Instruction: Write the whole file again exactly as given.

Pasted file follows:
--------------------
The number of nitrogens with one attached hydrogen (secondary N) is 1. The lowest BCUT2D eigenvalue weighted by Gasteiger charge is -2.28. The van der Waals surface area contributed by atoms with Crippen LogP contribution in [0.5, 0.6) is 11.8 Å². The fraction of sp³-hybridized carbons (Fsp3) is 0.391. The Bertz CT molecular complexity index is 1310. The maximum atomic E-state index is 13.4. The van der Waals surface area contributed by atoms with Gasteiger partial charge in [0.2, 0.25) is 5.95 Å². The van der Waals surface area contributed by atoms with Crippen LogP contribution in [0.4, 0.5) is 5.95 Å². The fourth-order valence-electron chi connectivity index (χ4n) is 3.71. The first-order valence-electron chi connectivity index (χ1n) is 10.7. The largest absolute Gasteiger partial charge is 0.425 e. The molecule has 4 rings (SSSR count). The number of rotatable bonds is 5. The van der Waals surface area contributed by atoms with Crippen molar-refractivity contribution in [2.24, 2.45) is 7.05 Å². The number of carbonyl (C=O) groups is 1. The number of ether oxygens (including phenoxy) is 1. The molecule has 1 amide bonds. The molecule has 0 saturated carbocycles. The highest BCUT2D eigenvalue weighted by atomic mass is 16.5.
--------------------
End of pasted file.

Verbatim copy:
The number of nitrogens with one attached hydrogen (secondary N) is 1. The lowest BCUT2D eigenvalue weighted by Gasteiger charge is -2.28. The van der Waals surface area contributed by atoms with Crippen LogP contribution in [0.5, 0.6) is 11.8 Å². The fraction of sp³-hybridized carbons (Fsp3) is 0.391. The Bertz CT molecular complexity index is 1310. The maximum atomic E-state index is 13.4. The van der Waals surface area contributed by atoms with Gasteiger partial charge in [0.2, 0.25) is 5.95 Å². The van der Waals surface area contributed by atoms with Crippen LogP contribution in [0.4, 0.5) is 5.95 Å². The fourth-order valence-electron chi connectivity index (χ4n) is 3.71. The first-order valence-electron chi connectivity index (χ1n) is 10.7. The largest absolute Gasteiger partial charge is 0.425 e. The molecule has 4 rings (SSSR count). The number of rotatable bonds is 5. The van der Waals surface area contributed by atoms with Crippen molar-refractivity contribution in [2.24, 2.45) is 7.05 Å². The number of carbonyl (C=O) groups is 1. The number of ether oxygens (including phenoxy) is 1. The molecule has 1 amide bonds. The molecule has 0 saturated carbocycles. The highest BCUT2D eigenvalue weighted by atomic mass is 16.5.